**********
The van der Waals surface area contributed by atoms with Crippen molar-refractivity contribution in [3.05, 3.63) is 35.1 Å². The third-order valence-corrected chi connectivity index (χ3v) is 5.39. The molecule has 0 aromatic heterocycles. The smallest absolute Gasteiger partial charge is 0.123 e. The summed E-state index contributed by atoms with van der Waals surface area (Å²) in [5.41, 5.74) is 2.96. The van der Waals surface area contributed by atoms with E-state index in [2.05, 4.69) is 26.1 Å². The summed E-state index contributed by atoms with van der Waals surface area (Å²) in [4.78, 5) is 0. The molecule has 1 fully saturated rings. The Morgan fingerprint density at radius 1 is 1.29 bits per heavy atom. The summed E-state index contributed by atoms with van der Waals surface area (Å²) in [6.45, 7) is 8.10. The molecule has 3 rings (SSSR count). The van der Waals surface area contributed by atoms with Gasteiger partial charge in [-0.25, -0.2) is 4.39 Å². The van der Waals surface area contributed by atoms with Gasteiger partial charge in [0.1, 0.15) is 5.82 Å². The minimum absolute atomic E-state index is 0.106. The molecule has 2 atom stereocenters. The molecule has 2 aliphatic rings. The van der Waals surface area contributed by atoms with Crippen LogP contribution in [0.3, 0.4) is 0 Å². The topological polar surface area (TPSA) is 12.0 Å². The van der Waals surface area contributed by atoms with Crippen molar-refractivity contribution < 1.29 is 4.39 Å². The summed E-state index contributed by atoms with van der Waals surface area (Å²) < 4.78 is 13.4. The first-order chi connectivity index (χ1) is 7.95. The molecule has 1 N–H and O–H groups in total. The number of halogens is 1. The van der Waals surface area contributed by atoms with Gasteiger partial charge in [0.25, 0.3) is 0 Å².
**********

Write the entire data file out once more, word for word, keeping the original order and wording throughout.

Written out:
The van der Waals surface area contributed by atoms with Crippen molar-refractivity contribution in [3.05, 3.63) is 35.1 Å². The third-order valence-corrected chi connectivity index (χ3v) is 5.39. The molecule has 0 aromatic heterocycles. The smallest absolute Gasteiger partial charge is 0.123 e. The summed E-state index contributed by atoms with van der Waals surface area (Å²) in [5.41, 5.74) is 2.96. The van der Waals surface area contributed by atoms with E-state index in [2.05, 4.69) is 26.1 Å². The summed E-state index contributed by atoms with van der Waals surface area (Å²) in [4.78, 5) is 0. The molecule has 1 fully saturated rings. The Morgan fingerprint density at radius 1 is 1.29 bits per heavy atom. The summed E-state index contributed by atoms with van der Waals surface area (Å²) in [6.45, 7) is 8.10. The molecule has 3 rings (SSSR count). The van der Waals surface area contributed by atoms with Gasteiger partial charge in [-0.25, -0.2) is 4.39 Å². The van der Waals surface area contributed by atoms with Gasteiger partial charge in [0.1, 0.15) is 5.82 Å². The minimum absolute atomic E-state index is 0.106. The molecule has 2 atom stereocenters. The molecule has 2 aliphatic rings. The van der Waals surface area contributed by atoms with Crippen LogP contribution in [0.3, 0.4) is 0 Å². The topological polar surface area (TPSA) is 12.0 Å². The van der Waals surface area contributed by atoms with Crippen molar-refractivity contribution < 1.29 is 4.39 Å². The summed E-state index contributed by atoms with van der Waals surface area (Å²) < 4.78 is 13.4. The first-order chi connectivity index (χ1) is 7.95. The molecule has 1 N–H and O–H groups in total. The number of halogens is 1. The van der Waals surface area contributed by atoms with Gasteiger partial charge in [0.25, 0.3) is 0 Å².